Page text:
On this page we will look back at life in the city during the war years. Here we will provide the visitor with the stories making the news, what was happening in sports and entertainment, city politics, the social scene and the prominent people at the time. So, check back often for new editions. To share your family or neighborhood stories, please email PhillyWWIyears@gmail.com 


There will be partly cloudy skies over the area today with a few periods of light rain. Temperatures will be cooler causing some frost in outlying areas overnight. Today’s high will be 64° with the low tonight near 47°. It is estimated today that over 175,000 residents of this city are stricken with the Influenza. During the last 48 hours 5,561 new cases were reported. In the last 24 hours 289 deaths have been reported. Reports are now being received of entire families being wiped out by the disease.

Several hundred senior medical students have responded to the call for volunteers and have been sent to hospitals to assist where they can. Some are going door to door in the neighborhoods most heavily affected. To date Philadelphia has contributed 713 of its physicians and surgeons to the military leading to the shortage here. All the city’s armories are now being used as emergency hospitals as is the former Medico-Chirurgical Hospital at 18th & Cherry Streets. Private properties have also been offered for use as hospitals and many are being converted. Even private homes have been turned over. Mrs. E.T. Stotesbury has given the house she owns at 205 South 22nd Street to the Navy for sick sailors.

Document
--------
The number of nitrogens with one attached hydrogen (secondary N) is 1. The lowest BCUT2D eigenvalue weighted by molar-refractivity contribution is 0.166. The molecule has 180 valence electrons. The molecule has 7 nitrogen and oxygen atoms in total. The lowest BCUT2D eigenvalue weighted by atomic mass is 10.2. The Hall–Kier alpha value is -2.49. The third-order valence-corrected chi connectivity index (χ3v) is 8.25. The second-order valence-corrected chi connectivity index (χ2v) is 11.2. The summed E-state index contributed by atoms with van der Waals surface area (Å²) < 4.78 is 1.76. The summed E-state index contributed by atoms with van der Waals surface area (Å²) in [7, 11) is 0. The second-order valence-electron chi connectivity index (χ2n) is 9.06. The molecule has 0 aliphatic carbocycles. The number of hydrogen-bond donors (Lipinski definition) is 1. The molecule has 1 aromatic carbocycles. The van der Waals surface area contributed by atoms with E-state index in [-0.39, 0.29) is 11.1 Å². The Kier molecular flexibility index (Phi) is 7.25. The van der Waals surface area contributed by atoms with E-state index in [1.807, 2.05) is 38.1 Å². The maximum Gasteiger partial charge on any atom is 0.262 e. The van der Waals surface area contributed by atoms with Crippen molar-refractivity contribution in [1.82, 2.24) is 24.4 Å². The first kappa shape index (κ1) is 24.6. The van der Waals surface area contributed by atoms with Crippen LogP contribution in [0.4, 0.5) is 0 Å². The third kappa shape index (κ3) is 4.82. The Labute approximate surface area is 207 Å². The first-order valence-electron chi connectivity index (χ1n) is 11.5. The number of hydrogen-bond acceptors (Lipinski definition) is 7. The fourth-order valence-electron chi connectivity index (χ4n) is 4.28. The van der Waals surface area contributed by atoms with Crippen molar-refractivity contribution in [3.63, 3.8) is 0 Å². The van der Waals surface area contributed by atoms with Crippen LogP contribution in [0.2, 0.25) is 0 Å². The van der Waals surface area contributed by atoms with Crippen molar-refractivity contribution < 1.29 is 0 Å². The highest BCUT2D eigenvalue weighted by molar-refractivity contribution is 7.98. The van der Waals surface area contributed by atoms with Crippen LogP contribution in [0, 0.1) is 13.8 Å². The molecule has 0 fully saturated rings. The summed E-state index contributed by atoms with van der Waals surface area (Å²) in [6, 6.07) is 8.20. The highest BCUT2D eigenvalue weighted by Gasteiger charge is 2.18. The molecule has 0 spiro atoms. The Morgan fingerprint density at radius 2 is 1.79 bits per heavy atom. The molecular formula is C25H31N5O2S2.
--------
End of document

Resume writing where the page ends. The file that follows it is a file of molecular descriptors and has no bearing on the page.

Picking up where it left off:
Today Director Wilmer Krusen of the Department of Health suggested certain measures that could be taken to prevent infection. He advised that people should avoid crowds. Also, he suggested the purchase of a nasal atomizer and an ounce or two of tincture of iodine. Then mix two teaspoonful’s of the iodine with a quart of salt water and spray this mixture into the nose and throat each morning. Additionally, Doctor Krusen said people should eat well, get plenty of fresh air, keep warm and keep their bowels open.

The Fourth Liberty Loan Committee has disclosed that Philadelphia is lagging behind in its subscriptions. The quota for this city was set at $259,198,000.00. At this time only $40,263,500.00 has been raised with just three weeks left in the campaign. The Committee said it recognizes that the Influenza is playing a large part in hindering the loan effort but also begged to remind Philadelphians of the sacrifice being made by our boys over there and our responsibility to aid them with all we can spare.


This morning President Wilson received a communication from the German Government requesting an Armistice. The note was sent from Prince Maximilian, the Imperial German Chancellor, through the Swiss Government. The Chancellor asks Mr. Wilson to contact all the Allies and request them to send plenipotentiaries for the purpose of opening negotiations and restoring peace. The letter also states Germany would accept the principles set forth in President Wilson’s message to Congress on January 8 and his speech of September 28 as a basis for the peace negotiations.

Notwithstanding the German note the fighting continues. On the western front, American troops fought their way across the west bank of the Aire River in the Argonne today against heavy German resistance. In Champagne our boys, in cooperation with the French, advanced 25 miles and captured St. Etienne. The Germans are in retreat along a line between Rheims and the Argonne Forest and are fighting a rear guard action while trying to reach the Aisne River. As they fall back they are burning villages and towns.